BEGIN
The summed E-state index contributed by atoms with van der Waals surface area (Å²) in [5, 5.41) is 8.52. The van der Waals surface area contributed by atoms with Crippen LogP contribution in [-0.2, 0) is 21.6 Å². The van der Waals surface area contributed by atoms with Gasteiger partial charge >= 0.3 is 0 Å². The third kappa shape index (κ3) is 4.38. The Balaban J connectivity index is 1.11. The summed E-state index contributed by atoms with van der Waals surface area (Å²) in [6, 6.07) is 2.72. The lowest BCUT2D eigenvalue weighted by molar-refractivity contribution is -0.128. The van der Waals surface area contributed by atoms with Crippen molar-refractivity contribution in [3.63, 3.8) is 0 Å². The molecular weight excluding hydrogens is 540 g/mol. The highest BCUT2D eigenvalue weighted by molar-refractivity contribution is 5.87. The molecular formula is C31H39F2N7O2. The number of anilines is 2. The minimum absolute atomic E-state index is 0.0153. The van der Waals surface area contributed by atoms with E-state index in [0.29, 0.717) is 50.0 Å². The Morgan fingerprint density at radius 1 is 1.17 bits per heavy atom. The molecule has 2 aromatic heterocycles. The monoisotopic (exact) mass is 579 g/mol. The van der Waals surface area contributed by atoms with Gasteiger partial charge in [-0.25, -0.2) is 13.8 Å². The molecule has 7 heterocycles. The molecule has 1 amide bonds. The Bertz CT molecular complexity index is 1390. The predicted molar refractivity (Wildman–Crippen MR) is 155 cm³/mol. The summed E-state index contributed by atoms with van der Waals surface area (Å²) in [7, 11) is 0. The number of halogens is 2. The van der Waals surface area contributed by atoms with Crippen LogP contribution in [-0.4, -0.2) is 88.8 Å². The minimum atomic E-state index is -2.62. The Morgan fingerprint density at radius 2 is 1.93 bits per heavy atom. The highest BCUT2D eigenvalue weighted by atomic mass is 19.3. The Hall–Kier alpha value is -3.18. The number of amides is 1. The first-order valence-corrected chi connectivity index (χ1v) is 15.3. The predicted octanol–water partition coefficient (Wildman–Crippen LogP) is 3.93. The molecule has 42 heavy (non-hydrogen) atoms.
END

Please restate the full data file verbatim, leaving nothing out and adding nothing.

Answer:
The summed E-state index contributed by atoms with van der Waals surface area (Å²) in [5, 5.41) is 8.52. The van der Waals surface area contributed by atoms with Crippen LogP contribution in [-0.2, 0) is 21.6 Å². The van der Waals surface area contributed by atoms with Gasteiger partial charge >= 0.3 is 0 Å². The third kappa shape index (κ3) is 4.38. The Balaban J connectivity index is 1.11. The summed E-state index contributed by atoms with van der Waals surface area (Å²) in [6, 6.07) is 2.72. The lowest BCUT2D eigenvalue weighted by molar-refractivity contribution is -0.128. The van der Waals surface area contributed by atoms with Crippen molar-refractivity contribution in [3.63, 3.8) is 0 Å². The molecular weight excluding hydrogens is 540 g/mol. The highest BCUT2D eigenvalue weighted by molar-refractivity contribution is 5.87. The molecular formula is C31H39F2N7O2. The number of anilines is 2. The minimum absolute atomic E-state index is 0.0153. The van der Waals surface area contributed by atoms with E-state index in [0.29, 0.717) is 50.0 Å². The Morgan fingerprint density at radius 1 is 1.17 bits per heavy atom. The molecule has 2 aromatic heterocycles. The monoisotopic (exact) mass is 579 g/mol. The van der Waals surface area contributed by atoms with Gasteiger partial charge in [-0.25, -0.2) is 13.8 Å². The molecule has 7 heterocycles. The molecule has 1 amide bonds. The Bertz CT molecular complexity index is 1390. The predicted molar refractivity (Wildman–Crippen MR) is 155 cm³/mol. The summed E-state index contributed by atoms with van der Waals surface area (Å²) in [7, 11) is 0. The number of halogens is 2. The van der Waals surface area contributed by atoms with Crippen LogP contribution in [-0.4, -0.2) is 88.8 Å². The minimum atomic E-state index is -2.62. The Morgan fingerprint density at radius 2 is 1.93 bits per heavy atom. The highest BCUT2D eigenvalue weighted by atomic mass is 19.3. The Hall–Kier alpha value is -3.18. The number of amides is 1. The first-order valence-corrected chi connectivity index (χ1v) is 15.3. The predicted octanol–water partition coefficient (Wildman–Crippen LogP) is 3.93. The molecule has 42 heavy (non-hydrogen) atoms.